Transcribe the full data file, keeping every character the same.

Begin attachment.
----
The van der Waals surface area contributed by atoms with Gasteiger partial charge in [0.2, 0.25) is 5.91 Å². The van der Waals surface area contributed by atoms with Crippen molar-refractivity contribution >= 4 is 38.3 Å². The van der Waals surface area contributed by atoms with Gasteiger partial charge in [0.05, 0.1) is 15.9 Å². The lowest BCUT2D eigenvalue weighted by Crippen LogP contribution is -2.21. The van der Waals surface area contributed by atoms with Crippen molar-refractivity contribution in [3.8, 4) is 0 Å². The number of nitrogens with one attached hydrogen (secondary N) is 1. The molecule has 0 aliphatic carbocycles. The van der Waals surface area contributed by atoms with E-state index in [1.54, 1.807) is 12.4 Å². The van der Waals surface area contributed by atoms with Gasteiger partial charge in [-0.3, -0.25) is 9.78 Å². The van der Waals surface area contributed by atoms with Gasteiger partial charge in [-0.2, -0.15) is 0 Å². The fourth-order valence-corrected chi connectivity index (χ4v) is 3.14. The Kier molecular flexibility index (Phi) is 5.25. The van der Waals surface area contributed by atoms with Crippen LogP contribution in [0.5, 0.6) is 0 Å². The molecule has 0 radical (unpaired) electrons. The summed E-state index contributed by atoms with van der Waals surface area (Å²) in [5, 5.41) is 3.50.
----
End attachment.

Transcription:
The van der Waals surface area contributed by atoms with Gasteiger partial charge in [0.2, 0.25) is 5.91 Å². The van der Waals surface area contributed by atoms with Crippen molar-refractivity contribution >= 4 is 38.3 Å². The van der Waals surface area contributed by atoms with Gasteiger partial charge in [0.05, 0.1) is 15.9 Å². The lowest BCUT2D eigenvalue weighted by Crippen LogP contribution is -2.21. The van der Waals surface area contributed by atoms with Crippen molar-refractivity contribution in [3.8, 4) is 0 Å². The number of nitrogens with one attached hydrogen (secondary N) is 1. The molecule has 0 aliphatic carbocycles. The van der Waals surface area contributed by atoms with E-state index in [1.54, 1.807) is 12.4 Å². The van der Waals surface area contributed by atoms with Gasteiger partial charge in [-0.3, -0.25) is 9.78 Å². The van der Waals surface area contributed by atoms with Gasteiger partial charge in [-0.2, -0.15) is 0 Å². The fourth-order valence-corrected chi connectivity index (χ4v) is 3.14. The Kier molecular flexibility index (Phi) is 5.25. The van der Waals surface area contributed by atoms with Crippen LogP contribution in [0.5, 0.6) is 0 Å². The molecule has 0 radical (unpaired) electrons. The summed E-state index contributed by atoms with van der Waals surface area (Å²) in [5, 5.41) is 3.50.